We’ve all had problems going to sleep at times. The stress of day to day life sometimes keep us awake at night. Even the people who do studies of sleep sometimes have problems. Lack of proper sleep can cause daytime fatigue, irritability (yep that one is me), and problems concentrating during the day.
I’ve read several articles and most agree that in the U.S there are anywhere between half to one third of the population that have had some type of sleep problem at some point in their life. Any one, at any age, including children, can experience problems sleeping. I know as a mental health professional, it’s one of the first questions I ask patients. Lack of sleep is normally a sign of stress, depression, anxiety, and occasionally a medical issue. For any sleep problem which last more than a few days or weeks, it’s best to contact your doctor to find the cause and rule out any serious issues. For the rest of us who are stressed, overly tired, experiencing anxiety, or just can’t stop thinking about the day, here are some things that might help us fall asleep. This post will focus on adults. I’ll write something about helping children in another post.
Before heading to the medicine cabinet, try a few things first. Studies show that the sleep we get through sleep medications is not always what we need. They have been shown to negatively effect our REM sleep. Google it and you’ll find more information. Like all medication there is always the possibility of side effects. Some common side effects of medicine induced sleep are constipation, memory problems, dry mouth, headache, heartburn, and mental impairment the following day. One of the scariest side effects I found was in a study that states sleeping pill users may have a higher rate of cancer and dying earlier. Of course, there is always the possibility of the medication becoming habit forming. Taking sleep medication long term can mask the real cause of a sleep problem.
Some things to try:
- Deep breathing – Deep breathing is something many therapists teach their clients, and it can help you fall asleep as well. Why? Deep breathing has a natural calming effect on both the mind and the body. If you’re concentrating, really concentrating, on deep breathing, you are not thinking about whatever was running rampant in your mind. How to do this? Lay in a comfortable position, close your eyes, and focus on counting your breaths for 5 – 15 minutes. When your mind starts to wander off start counting from one again. This type of meditation has been proven to lower blood pressure, reduce heart rate, reduce anxiety, and help sleep.
- Read – Tossing and turning is stressful; it can cause your body to release adrenaline which in turn will make it harder to fall asleep. A distracting activity such as a good book will allow your body to naturally calm down, and sleep will take over.
- Count those sheep – Your grandmother or mother probably told you this one. Imagining something else or visualization will actually reduce anxiety by getting your mind off what it was thinking about and will allow your brain’s natural method of shutting down to begin.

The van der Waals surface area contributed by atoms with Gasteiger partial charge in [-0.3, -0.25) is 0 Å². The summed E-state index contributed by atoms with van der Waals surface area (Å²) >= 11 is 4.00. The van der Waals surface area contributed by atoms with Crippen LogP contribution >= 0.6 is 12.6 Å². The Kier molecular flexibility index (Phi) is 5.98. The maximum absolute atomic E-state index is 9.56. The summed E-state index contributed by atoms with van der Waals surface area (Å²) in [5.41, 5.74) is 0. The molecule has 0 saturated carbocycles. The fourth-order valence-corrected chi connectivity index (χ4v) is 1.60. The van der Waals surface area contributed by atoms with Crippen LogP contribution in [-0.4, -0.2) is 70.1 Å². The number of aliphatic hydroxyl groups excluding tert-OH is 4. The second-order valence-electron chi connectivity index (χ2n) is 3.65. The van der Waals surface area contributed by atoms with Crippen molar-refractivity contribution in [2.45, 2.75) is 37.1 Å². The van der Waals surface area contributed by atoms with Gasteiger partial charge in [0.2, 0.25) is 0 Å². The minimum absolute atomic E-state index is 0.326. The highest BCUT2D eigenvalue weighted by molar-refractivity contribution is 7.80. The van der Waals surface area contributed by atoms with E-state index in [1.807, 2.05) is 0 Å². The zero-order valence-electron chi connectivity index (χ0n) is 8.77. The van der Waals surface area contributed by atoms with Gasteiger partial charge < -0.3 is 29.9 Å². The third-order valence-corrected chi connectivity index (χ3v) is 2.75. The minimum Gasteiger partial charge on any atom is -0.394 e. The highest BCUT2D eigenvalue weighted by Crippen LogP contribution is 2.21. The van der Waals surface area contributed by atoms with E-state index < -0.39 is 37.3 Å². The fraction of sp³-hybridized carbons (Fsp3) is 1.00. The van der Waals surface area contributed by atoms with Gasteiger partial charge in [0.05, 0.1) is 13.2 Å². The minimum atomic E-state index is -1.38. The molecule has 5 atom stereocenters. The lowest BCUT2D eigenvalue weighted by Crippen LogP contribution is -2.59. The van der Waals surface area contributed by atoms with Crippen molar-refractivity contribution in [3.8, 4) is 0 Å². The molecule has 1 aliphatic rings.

- Soft music – I’ve read that listening to soft, calming music one will help. I think satellite TV and cable TV need to have a station at night for just this purpose. Maybe they do, and I haven’t found it. Calming music will help you fall asleep as well as possibly extend the length and depth of sleep. Maybe try some classical music. There is probably an app for that.
- Stop looking at the clock – As tempting as it is, stop it. What difference does it make if you know you’ve been fighting sleep for the last hour? Or that you woke up at 2 am? It will add more stress if you think about how many hours of sleep you have left before having to wake up. Just “let it go.” While we are talking about clocks, put that phone in the bedside drawer, so it doesn’t light up. Turn the sound off. If you’re worried about missing an important call from your children, who might be out late at night, most phones have a setting that will allow only those on your “favorite” (for me that is my family) list to call between certain hours. I know for sure that my iPhone does. I use it. *note…If you’re calling me between the hours of 10:30 PM and 7:00 AM, and I don’t answer, you are not on the list.
- A journal or list – Now we come to one of the things that sometimes keep me up at night. Thinking about things I didn’t do that day or need to do the next. For some it’s the worries about the day or the next day. Whatever it is, write it down! Keep it by your bed and write it down. It will give you a feeling of control and hopefully allow your brain to rest especially if you feel you might forget it in the morning.
- Caffeine, tobacco, alcohol, or other stimulates – Just stop doing these several hours before bedtime. For me, I have found that if I drink a caffeinated beverage any time after 5:00 PM, I’m not going to fall asleep easily. It might not be that way for you. Though I have seen an occasional person who actually falls asleep after caffeine, that’s few and far between.
- Avoid sweets – Have you ever noticed after you wake up from a nap (yah, right, what’s that you ask) or even sometimes in the morning, you crave something sweet? Or maybe it’s at night when you start to crave something surgery. Sugar is a natural stimulant. It’s what many of us reach for during that 3:00 PM slump at work because it gives our body carbohydrates. Carbohydrates get us moving, so the last thing you need at night before bed is something that is going to get you moving.
Not all of these will work for everyone. Experiment until you find something that helps. Everyone needs sleep. It’s one of the ways your body recycles both physically and mentally. Some sleep experts agree that behavior therapy and cognitive therapy are two types of therapy that can often help. So if you can’t find the key to sleep and there are no medical problems maybe counseling can help.